GET SOCIAL 
SHOP NOW AT:
WRANGLER.COM

Wing, Mauney Share Strong Bond

PUEBLO, Colo. – It was the final day of the 2015 Built Ford Tough World Finals when Stormy Wing was sitting in the shower stall of the locker room by himself.

Recently crowned 2015 World Champion J.B. Mauney’s bull riding gear sat next to Wing on the left as the 26-year-old was putting the final touches on his gear before pre-event introductions.

It had been less than 24 hours since, for the second time in three years, Wing pulled Mauney’s bull rope before his World Championship-winning ride.

Even though Mauney had in theory already clinched the 2015 title mathematically a few minutes earlier following Kaique Pacheco’s 88-point ride on Cowboy Phil, many look at Mauney’s 92.75-point ride on Bruiser as the exclamation point of his 2015 championship.

The ride will forever be a part of Mauney’s continuing legacy, and Wing will always be seen prepping Mauney in the soon-to-be historic videos for many years to come.

In 2013, Wing pulled Mauney’s rope before he rode Wipeout for 93 points to win the 2013 World Championship, capping off an emphatic late-season rally to usurp then-defending World Champion Silvano Alves for the crown.

Wing took a sip from his water bottle before pausing when asked about being the rider Mauney trusts the most with his bull rope.

“I am glad to be a part of it, but it was him,” Wing said. He then stopped to compose himself while tears began to slowly trickle down his face. “I had nothing to do with it. I was just there to make sure he had his fair chance and I just told him, ‘I cared for him, loved him and wanted him to win.’”

Mauney said, “We figured out the first year I won it, he was there pretty much the entire second half of the season pulling my rope. Coming into the Finals in 2013, we didn’t want to change nothing. It has pretty much been that way ever since. If he is not right before me or right after me, he is right there pulling my rope.”

The two-time World Champion remembers Wing, as well as Douglas Duncan, just telling him to breathe while PBR in-arena announcers, Brandon Bates and Clint Adkins, announced Mauney as the 2015 World Champion before he had even nodded for the out gate.

“He said, ‘Just keep breathing and do what you do,’” Mauney recalled.

Wing has been by Mauney’s side for the majority of his career since he debuted on the BFTS in 2010.

At nearly every Built Ford Tough Series event, you can likely find Wing’s bull riding gear right next to Mauney’s inside the locker room.

In September, the 26-year-old worked with Mauney at his Mooresville, North Carolina, ranch after struggling for most of the season to develop any sort of consistency.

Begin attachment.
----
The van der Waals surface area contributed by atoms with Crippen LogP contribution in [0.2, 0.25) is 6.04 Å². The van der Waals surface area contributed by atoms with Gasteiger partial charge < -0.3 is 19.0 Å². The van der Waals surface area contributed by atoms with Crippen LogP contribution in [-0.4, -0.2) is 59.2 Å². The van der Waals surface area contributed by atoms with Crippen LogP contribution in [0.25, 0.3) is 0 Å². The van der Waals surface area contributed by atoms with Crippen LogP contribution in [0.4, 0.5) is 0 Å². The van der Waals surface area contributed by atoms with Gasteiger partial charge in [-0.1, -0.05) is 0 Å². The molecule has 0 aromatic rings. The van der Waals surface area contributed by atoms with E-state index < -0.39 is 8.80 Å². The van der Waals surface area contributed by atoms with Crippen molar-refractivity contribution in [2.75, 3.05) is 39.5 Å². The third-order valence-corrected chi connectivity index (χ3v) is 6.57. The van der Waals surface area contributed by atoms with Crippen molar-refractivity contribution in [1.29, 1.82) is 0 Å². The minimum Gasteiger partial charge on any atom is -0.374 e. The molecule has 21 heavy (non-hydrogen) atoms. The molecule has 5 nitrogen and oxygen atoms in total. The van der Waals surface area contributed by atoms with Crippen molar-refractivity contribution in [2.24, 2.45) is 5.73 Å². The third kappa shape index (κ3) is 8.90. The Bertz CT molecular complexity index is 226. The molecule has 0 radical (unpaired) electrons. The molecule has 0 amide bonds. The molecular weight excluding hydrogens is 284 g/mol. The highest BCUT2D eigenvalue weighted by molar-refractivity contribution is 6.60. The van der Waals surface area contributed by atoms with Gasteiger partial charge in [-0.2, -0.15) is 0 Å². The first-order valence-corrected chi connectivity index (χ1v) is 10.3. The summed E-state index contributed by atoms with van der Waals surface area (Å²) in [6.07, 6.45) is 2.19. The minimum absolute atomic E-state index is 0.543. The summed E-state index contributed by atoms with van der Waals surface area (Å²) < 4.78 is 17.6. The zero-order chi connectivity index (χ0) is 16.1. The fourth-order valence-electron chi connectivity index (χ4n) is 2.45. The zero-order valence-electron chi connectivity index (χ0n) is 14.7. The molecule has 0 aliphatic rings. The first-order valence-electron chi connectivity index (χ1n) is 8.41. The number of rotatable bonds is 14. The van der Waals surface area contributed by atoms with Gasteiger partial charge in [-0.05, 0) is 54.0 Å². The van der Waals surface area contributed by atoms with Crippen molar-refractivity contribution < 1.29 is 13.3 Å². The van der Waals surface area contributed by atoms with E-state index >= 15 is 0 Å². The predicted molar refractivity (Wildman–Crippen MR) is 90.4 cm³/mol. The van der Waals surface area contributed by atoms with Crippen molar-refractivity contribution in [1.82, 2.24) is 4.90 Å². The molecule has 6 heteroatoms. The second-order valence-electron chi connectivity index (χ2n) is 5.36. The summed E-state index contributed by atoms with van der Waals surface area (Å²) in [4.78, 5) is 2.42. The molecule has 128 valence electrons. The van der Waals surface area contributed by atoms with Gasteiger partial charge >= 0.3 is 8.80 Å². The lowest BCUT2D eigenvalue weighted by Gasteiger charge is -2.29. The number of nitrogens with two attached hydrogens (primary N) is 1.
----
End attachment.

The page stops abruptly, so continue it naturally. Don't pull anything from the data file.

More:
Mauney pointed out that Wing had a “hump in his back” and he needed to move more while riding.

“I told him, ‘Why you don’t stay a couple of days,” Mauney said. “I put him on the drop barrel. He was riding bulls good into his hand, but away from his hand he wasn’t riding crap. He would stop moving and he would quit. It was almost like he locked down. So I got him on the drop barrel and got him moving again.”

The session proved beneficial for Wing.

That minor adjustment helped Wing conclude the regular season with two Top-5 finishes and a sixth-place showing in Allentown, Pennsylvania, where he also won Round 1 with an 87-point ride on Tahonta’s Magic.

“We have been talking to each other since Springfield and I have been down on myself,” Wing said. “He said, ‘You have to throw it out all the window.’”

He concluded the season 6-for-16 following some practice sessions with Mauney after previously going 11-for-47.

Wing also finished the year 25th in the world standings and qualified for the World Finals for the fifth consecutive season.

Still, Mauney’s 2015 world title struck an emotional chord with Wing.

Not only did Mauney win the championship for the second time in his career, but he did it by riding the rankest bull in the pen in dramatic fashion – something every bull rider should strive to do, believes Wing.

“This was nothing like that last one,” Wing said. “All of us bull riders know about this sport and for him to go into the draft the day before the Finals is over, and anybody can say what they want, but I know in my heart, and everyone else knows in their heart, that he went in there and he picked the rankest bull he knew he could win on. There were six riders before him that could have picked that bull. Nothing against Kaique (Pacheco) or J.R. (Joao Ricardo Vieira) – Kaique made a hell of a ride (on Cowboy Phil)– but he went in there with the sixth pick.

“As a bull rider, it just makes me so proud of him. That is so rank.”

Mauney selected Bruiser with the sixth selection out of 40 picks.

He made the choice with no hesitation, and he spent the majority of the bull draft for Round 4 helping his buddies decide which bull to select.

“He was more worried about helping me,” Wing said again before wiping his tears on his riding shirt. “That is what was cool about it.”

There is no other bull rider Wing would like to be like than Mauney.

“I told him he is my hero, and he is the baddest badass in my book I know,” Wing said. “I am just very proud of him. I love him and all of the stuff he has gone through and he still won.  You can’t take it away from him. Ever.”

Follow Justin Felisko on Twitter @jfelisko

© 2015 PBR Inc. All rights reserved.